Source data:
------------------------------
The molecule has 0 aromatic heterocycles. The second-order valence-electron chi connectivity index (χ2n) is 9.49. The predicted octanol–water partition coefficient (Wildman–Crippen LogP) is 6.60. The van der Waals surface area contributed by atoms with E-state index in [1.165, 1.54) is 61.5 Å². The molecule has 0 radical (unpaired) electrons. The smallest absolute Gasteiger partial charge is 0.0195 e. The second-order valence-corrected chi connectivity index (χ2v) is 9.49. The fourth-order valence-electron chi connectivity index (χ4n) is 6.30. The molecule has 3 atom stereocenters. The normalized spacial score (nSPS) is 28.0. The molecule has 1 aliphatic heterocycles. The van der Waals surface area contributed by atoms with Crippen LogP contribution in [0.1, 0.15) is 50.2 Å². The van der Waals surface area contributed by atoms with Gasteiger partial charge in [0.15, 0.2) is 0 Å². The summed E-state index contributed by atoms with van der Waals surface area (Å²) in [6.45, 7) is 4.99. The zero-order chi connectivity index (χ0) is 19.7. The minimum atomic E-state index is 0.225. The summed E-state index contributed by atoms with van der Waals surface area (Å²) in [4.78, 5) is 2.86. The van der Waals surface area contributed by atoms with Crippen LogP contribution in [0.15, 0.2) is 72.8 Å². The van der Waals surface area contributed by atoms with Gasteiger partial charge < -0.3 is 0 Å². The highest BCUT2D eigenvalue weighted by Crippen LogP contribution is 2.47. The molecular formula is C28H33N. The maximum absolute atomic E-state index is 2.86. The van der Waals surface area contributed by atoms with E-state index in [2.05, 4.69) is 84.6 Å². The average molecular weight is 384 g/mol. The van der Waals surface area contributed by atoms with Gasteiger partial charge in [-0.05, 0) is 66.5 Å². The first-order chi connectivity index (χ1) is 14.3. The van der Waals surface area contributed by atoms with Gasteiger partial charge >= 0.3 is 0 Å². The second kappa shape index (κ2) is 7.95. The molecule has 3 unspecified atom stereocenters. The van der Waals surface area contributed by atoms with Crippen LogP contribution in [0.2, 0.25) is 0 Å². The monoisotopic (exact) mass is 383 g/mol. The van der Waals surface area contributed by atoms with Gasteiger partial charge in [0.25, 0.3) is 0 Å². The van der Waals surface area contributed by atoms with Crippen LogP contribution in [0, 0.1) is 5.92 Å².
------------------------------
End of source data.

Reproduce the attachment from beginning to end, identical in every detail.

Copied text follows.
The molecule has 0 aromatic heterocycles. The second-order valence-electron chi connectivity index (χ2n) is 9.49. The predicted octanol–water partition coefficient (Wildman–Crippen LogP) is 6.60. The van der Waals surface area contributed by atoms with E-state index in [1.165, 1.54) is 61.5 Å². The molecule has 0 radical (unpaired) electrons. The smallest absolute Gasteiger partial charge is 0.0195 e. The second-order valence-corrected chi connectivity index (χ2v) is 9.49. The fourth-order valence-electron chi connectivity index (χ4n) is 6.30. The molecule has 3 atom stereocenters. The normalized spacial score (nSPS) is 28.0. The molecule has 1 aliphatic heterocycles. The van der Waals surface area contributed by atoms with Crippen LogP contribution in [0.1, 0.15) is 50.2 Å². The van der Waals surface area contributed by atoms with Gasteiger partial charge in [0.15, 0.2) is 0 Å². The summed E-state index contributed by atoms with van der Waals surface area (Å²) in [6.45, 7) is 4.99. The zero-order chi connectivity index (χ0) is 19.7. The minimum atomic E-state index is 0.225. The summed E-state index contributed by atoms with van der Waals surface area (Å²) in [4.78, 5) is 2.86. The van der Waals surface area contributed by atoms with Crippen LogP contribution in [0.15, 0.2) is 72.8 Å². The van der Waals surface area contributed by atoms with Gasteiger partial charge < -0.3 is 0 Å². The highest BCUT2D eigenvalue weighted by Crippen LogP contribution is 2.47. The molecular formula is C28H33N. The maximum absolute atomic E-state index is 2.86. The van der Waals surface area contributed by atoms with E-state index in [2.05, 4.69) is 84.6 Å². The average molecular weight is 384 g/mol. The van der Waals surface area contributed by atoms with Gasteiger partial charge in [-0.05, 0) is 66.5 Å². The first-order chi connectivity index (χ1) is 14.3. The van der Waals surface area contributed by atoms with Gasteiger partial charge >= 0.3 is 0 Å². The second kappa shape index (κ2) is 7.95. The molecule has 3 unspecified atom stereocenters. The van der Waals surface area contributed by atoms with Crippen LogP contribution in [0.2, 0.25) is 0 Å². The monoisotopic (exact) mass is 383 g/mol. The van der Waals surface area contributed by atoms with Gasteiger partial charge in [0.25, 0.3) is 0 Å². The van der Waals surface area contributed by atoms with Crippen LogP contribution in [0, 0.1) is 5.92 Å².